When I wrote last week about a proposed law to allow domestic wineries to sell their products directly to stores, I narrowly missed connecting with Janet Seaworth, executive secretary and legal counsel for the North Dakota Beer Wholesalers Association, before the story went to print. The Bismarck lobbying group strongly opposes the legislation.
Rather than leave that group’s positions by the wayside, I held onto a note Seaworth sent me outlining the wholesalers’ positions. Among her key arguments:
- The current system makes it easy to regulate alcohol for taxation and safety purposes by requiring all products to pass through a supply chain from producers to wholesalers to retailers. “That provides accountability and if tainted product were discovered in the U.S., the current system would allow distributors to pull that product,” she wrote. Take that away, Seaworth wrote, and there’s no way to ensure product integrity or collect excise taxes, which are levied at the wholesale level. “The Tax Department has taken a strong stance in opposition to this legislation for that very reason,” she wrote.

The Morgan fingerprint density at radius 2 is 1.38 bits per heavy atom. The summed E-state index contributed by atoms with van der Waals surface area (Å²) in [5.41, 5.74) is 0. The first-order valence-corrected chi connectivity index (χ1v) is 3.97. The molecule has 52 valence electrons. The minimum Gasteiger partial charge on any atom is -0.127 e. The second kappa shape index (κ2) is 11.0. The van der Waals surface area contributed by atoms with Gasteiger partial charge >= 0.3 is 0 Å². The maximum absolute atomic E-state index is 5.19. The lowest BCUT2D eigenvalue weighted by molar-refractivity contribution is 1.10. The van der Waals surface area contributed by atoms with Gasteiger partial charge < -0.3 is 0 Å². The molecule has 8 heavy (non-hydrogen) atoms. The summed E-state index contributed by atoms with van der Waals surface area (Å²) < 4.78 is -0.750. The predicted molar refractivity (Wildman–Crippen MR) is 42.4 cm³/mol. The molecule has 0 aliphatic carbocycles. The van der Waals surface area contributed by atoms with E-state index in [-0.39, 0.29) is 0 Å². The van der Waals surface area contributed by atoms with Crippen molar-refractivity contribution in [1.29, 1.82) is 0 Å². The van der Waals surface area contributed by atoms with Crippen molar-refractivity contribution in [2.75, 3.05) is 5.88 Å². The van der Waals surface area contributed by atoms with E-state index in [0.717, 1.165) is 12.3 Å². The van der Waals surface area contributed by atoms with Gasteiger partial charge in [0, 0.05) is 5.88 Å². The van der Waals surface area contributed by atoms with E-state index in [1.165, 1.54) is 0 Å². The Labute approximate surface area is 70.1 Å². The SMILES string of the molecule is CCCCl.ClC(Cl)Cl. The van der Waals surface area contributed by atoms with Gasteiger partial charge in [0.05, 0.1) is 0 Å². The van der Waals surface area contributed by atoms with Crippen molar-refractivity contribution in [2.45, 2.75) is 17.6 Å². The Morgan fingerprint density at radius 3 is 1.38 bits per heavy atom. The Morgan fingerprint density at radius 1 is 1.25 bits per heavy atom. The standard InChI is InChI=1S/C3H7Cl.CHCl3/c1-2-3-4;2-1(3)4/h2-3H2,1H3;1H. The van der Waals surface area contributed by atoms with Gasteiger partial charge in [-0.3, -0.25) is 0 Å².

- The law would expose the state to serious legal challenges. In other states, she wrote, laws that let domestic wineries sell directly to stores led to costly lawsuits from out-of-state wineries. If out-of-state wineries win that battle here, she wrote, they’ll sell directly to stores without regulation, and domestic wineries will actually suffer in the face of increased competition.
- Domestic wineries already have access to the market. Seaworth told me seven of the state’s eight domestic wineries sold their products to in-state distributors last year. “Every domestic winery that wants a distributor has one,” she wrote. “We do not believe that our system of alcohol regulation should be by-passed whenever it doesn’t fit someone’s business plan.”
Supporters of the law, including many domestic winery owners, disagree on just about every one of those points, of course. If you’ve got strong feelings either way, now’s the time to give your state senator an earful – the bill has already passed the house, and the senate will take it up soon.